@Floegipoky - Because its in an alias and not an env var, its substantially different. The ShellShock issues is that it runs when the env var is set. Setting an env var is supposed to be a safe operation. No script executes when the above alias is set, only when the alias is run.
    – Sanjaya R
    Commented Sep 26, 2014 at 17:11
  • Perhaps it should be pointed out that csh is usually not what a modern person should want to use. The alias-which-creates-a-function-then-executes-that-function indirection is relatively popular, but offers no benefit over a proper function as far as I can tell. (The function should properly quote its argument, anyway.) Downvoting.
    – tripleee
    Commented Sep 13, 2016 at 13:31

To quote the bash man page:

There is no mechanism for using arguments in the replacement text. If arguments are needed, a shell function should be used (see FUNCTIONS below).

So it looks like you've answered your own question -- use a function instead of an alias


You may also find this command useful:

mkdir dirname && cd $_

where dirname is the name of the directory you want to create


The easiest way, is to use function not alias. you can still call a function at any time from the cli. In bash, you can just add function name() { command } it loads the same as an alias.

function mkcd() { mkdir $1; cd $1 ;}

Not sure about other shells

  • The function keyword is permitted by Bash (and Ksh) but doesn't really serve any useful purpose here. The portable syntax is simply mkcd () { mkdir "$1"; cd "$1"; } (notice also the fixed quoting).
    – tripleee
    Commented Jun 1, 2022 at 5:00

I found that functions cannot be written in ~/.cshrc file. Here in alias which takes arguments

for example, arguments passed to 'find' command

alias fl "find . -name '\!:1'"     
Ex: >fl abc

where abc is the argument passed as !:1

  • 4
    That's not useful for the OP, whose default shell is bash. And Sanjaya R's answer mentioned csh aliases 4 years ago. Commented Jun 18, 2013 at 19:50
  • 2
    Sanjaya R's answer didn't explain what !:1 meant. I had to scroll down to see here that it was the argument. A good answer doesn't leave more questions, even if it wasn't for the OPs shell type. Commented Jan 31, 2017 at 0:54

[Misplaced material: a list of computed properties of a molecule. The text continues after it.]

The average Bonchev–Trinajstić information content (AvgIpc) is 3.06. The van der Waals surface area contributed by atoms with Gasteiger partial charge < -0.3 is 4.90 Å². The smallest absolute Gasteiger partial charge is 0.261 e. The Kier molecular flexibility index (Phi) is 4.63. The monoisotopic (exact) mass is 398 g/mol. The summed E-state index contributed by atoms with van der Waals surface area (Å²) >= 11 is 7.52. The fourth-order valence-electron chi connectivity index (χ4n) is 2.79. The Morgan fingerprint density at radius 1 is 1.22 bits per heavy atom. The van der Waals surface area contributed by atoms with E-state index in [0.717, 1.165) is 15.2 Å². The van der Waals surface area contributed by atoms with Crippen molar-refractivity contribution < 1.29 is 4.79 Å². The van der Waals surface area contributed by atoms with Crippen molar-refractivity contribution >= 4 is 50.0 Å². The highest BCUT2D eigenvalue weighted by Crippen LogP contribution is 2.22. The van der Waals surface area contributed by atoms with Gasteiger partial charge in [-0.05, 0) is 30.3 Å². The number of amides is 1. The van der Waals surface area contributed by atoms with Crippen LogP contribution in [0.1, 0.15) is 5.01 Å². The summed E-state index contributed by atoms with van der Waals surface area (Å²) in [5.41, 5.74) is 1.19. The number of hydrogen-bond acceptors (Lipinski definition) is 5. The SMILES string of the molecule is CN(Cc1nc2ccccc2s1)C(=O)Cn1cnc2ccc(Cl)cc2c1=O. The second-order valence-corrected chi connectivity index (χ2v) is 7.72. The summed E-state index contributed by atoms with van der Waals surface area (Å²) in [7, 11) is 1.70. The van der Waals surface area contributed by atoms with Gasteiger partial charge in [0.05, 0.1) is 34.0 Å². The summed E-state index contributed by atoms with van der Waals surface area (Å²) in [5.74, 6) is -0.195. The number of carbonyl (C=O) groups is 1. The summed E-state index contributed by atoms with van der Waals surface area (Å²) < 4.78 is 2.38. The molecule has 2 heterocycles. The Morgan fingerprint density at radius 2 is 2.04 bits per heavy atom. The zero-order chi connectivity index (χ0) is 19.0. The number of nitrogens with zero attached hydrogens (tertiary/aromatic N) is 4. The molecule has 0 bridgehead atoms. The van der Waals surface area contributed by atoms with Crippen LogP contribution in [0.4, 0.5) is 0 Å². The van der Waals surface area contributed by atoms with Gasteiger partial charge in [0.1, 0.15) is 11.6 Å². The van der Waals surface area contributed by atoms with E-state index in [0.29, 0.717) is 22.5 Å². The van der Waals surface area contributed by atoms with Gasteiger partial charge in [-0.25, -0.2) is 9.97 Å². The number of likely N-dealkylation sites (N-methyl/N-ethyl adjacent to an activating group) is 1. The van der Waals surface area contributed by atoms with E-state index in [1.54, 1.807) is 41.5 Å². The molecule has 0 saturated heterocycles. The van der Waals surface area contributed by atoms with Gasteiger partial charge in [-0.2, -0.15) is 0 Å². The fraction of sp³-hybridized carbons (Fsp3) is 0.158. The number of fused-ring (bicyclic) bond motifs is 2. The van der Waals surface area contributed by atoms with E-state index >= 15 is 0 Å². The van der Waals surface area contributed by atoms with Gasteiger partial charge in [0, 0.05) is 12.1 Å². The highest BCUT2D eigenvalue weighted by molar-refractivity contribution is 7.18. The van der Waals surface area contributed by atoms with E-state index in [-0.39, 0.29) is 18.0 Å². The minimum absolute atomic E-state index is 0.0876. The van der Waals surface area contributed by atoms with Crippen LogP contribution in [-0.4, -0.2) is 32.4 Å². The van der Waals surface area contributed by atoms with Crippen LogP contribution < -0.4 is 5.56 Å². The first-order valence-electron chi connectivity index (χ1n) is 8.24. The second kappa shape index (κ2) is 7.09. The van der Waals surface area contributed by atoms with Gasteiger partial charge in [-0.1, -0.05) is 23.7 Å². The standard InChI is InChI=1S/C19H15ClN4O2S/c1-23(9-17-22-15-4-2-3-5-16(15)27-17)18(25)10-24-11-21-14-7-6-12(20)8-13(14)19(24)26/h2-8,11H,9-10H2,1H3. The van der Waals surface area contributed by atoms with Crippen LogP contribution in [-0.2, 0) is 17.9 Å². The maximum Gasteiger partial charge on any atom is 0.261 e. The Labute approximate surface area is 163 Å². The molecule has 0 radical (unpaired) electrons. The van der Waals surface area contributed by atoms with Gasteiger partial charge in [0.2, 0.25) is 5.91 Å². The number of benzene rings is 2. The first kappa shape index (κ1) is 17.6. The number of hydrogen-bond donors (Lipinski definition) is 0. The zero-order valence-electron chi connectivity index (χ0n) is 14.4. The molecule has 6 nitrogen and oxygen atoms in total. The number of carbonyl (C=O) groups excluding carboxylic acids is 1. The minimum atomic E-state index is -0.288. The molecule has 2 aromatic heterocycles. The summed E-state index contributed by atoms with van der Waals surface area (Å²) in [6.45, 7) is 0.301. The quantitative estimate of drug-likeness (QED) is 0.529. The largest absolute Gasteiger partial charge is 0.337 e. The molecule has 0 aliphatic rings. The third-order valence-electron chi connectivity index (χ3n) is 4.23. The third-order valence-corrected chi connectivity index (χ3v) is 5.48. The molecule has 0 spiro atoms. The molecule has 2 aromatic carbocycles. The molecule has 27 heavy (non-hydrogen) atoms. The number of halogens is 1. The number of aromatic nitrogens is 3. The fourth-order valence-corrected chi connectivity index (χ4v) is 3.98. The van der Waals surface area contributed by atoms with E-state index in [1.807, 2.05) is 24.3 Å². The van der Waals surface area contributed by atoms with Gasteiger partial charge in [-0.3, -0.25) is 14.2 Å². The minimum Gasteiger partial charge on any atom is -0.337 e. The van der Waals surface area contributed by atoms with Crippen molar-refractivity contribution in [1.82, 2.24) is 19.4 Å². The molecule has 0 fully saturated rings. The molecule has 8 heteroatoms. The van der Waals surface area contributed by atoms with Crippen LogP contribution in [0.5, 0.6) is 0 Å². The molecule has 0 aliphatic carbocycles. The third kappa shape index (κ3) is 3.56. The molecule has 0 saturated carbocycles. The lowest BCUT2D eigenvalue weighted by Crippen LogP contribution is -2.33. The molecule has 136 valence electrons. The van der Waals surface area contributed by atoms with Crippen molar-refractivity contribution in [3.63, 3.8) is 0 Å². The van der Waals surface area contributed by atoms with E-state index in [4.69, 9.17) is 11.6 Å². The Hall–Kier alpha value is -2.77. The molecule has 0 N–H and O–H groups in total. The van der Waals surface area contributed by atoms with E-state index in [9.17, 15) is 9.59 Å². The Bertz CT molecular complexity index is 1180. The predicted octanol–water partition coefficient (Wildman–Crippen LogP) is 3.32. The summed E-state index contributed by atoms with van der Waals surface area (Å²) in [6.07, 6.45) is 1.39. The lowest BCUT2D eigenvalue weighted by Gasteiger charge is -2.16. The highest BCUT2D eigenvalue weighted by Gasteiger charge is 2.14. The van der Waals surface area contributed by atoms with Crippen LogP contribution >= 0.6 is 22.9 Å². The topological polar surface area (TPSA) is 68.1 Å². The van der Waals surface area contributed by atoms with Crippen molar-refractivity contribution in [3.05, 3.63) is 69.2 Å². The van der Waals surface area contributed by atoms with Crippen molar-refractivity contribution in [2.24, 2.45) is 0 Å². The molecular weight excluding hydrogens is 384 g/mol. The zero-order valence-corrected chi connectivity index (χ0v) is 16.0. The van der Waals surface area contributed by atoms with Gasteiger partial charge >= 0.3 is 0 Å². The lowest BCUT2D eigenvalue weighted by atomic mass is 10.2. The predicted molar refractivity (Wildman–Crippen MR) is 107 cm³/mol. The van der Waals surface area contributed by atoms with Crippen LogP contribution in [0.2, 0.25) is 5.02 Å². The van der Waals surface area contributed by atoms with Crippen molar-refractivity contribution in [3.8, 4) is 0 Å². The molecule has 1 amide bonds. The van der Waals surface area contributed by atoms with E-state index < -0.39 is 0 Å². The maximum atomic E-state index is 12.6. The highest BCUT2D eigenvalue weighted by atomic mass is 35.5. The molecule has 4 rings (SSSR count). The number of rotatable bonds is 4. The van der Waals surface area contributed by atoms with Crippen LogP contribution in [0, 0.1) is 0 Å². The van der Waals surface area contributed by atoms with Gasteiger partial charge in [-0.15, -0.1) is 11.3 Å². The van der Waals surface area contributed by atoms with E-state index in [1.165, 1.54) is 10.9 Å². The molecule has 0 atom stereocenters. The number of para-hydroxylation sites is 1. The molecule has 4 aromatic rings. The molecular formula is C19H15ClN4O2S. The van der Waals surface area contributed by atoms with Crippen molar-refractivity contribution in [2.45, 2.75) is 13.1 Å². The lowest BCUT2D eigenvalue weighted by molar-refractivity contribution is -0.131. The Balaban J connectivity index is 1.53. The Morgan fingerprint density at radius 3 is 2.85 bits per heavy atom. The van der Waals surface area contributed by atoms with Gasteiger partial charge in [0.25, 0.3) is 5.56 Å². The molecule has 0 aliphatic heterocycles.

You actually can't do what you want with Bash aliases, since aliases are static. Instead, use the function you have created.

Look here for more information: http://www.mactips.org/archives/2008/01/01/increase-productivity-with-bash-aliases-and-functions/. (Yes I know it's mactips.org, but it's about Bash, so don't worry.)


This works in ksh:

$ alias -x mkcd="mkdir \$dirname; cd \$dirname;"
$ alias mkcd
mkcd='mkdir $dirname; cd $dirname;'
$ dirname=aaa 
$ pwd
$ mkcd
$ pwd

The "-x" option make the alias "exported" - alias is visible in subshells.

And be aware of fact that aliases defined in a script are not visible in that script (because aliases are expanded when a script is loaded, not when a line is interpreted). This can be solved with executing another script file in same shell (using dot).


Here's a simple example function using Python. You can stick in ~/.bashrc.

You need to have a space after the first left curly bracket.

The python command needs to be in double quotes to get the variable substitution. Don't forget that semicolon at the end.

count(){ python -c "for num in xrange($1):print num";}

Example run:

$ count 6
  • In modern Python, you want range instead of xrange. But there is no need for Python here; just printf '%s\n' {0..5} or for ((i=0; i<$1; ++i)) do; echo "$i"; done if you want to use a variable for the end of the range.
    – tripleee
    Commented Jun 1, 2022 at 5:05
  • My post didn't answer the question, but it was supposed to just be a simple example that creates a function at the command line, uses Python, and takes an argument. Commented Jun 2, 2022 at 8:54
  • Interpolating into a double-quoted string is brittle at best; perhaps better then to write a Python script which reads the argument from sys.argv[1] ... but again, there is no particular reason to use Python (or Awk, or COBOL, or Smalltalk, or C) here.
    – tripleee
    Commented Jun 2, 2022 at 9:29

An empty alias will execute its args:

alias DEBUG=
  • 17
    I see by your rep that you are new to SO (Stack Overflow). Please don't be dismayed by the voting down of your answer. It has been voted down because it really doesn't answer the question that the OP (Original Poster) asked to have answered. Hang in their and keep trying. Also when answering, try to include a simple example of how your answer works and show the output. This will help others see how your answer works.
    – PatS
    Commented Feb 13, 2018 at 17:24